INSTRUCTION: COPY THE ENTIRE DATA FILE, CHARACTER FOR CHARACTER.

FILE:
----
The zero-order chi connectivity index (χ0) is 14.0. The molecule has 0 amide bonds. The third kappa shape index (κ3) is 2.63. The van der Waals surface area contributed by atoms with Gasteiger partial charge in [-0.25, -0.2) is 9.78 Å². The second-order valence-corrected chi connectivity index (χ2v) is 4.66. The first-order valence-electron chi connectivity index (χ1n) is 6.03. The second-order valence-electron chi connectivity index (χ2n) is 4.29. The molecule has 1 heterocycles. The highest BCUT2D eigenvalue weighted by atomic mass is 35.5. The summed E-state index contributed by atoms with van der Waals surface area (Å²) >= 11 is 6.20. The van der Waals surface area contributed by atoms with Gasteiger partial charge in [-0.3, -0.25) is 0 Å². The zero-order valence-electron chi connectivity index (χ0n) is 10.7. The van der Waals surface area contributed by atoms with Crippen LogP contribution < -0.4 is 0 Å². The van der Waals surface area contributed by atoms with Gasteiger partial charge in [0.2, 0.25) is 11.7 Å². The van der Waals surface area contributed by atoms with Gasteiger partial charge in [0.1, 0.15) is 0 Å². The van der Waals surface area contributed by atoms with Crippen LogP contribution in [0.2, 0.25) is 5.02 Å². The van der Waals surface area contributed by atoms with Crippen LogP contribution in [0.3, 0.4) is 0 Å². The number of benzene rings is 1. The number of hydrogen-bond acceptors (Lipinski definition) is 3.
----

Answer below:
The zero-order chi connectivity index (χ0) is 14.0. The molecule has 0 amide bonds. The third kappa shape index (κ3) is 2.63. The van der Waals surface area contributed by atoms with Gasteiger partial charge in [-0.25, -0.2) is 9.78 Å². The second-order valence-corrected chi connectivity index (χ2v) is 4.66. The first-order valence-electron chi connectivity index (χ1n) is 6.03. The second-order valence-electron chi connectivity index (χ2n) is 4.29. The molecule has 1 heterocycles. The highest BCUT2D eigenvalue weighted by atomic mass is 35.5. The summed E-state index contributed by atoms with van der Waals surface area (Å²) >= 11 is 6.20. The van der Waals surface area contributed by atoms with Gasteiger partial charge in [-0.3, -0.25) is 0 Å². The zero-order valence-electron chi connectivity index (χ0n) is 10.7. The van der Waals surface area contributed by atoms with Crippen LogP contribution < -0.4 is 0 Å². The van der Waals surface area contributed by atoms with Gasteiger partial charge in [0.2, 0.25) is 11.7 Å². The van der Waals surface area contributed by atoms with Gasteiger partial charge in [0.1, 0.15) is 0 Å². The van der Waals surface area contributed by atoms with Crippen LogP contribution in [0.2, 0.25) is 5.02 Å². The van der Waals surface area contributed by atoms with Crippen LogP contribution in [0.3, 0.4) is 0 Å². The number of benzene rings is 1. The number of hydrogen-bond acceptors (Lipinski definition) is 3.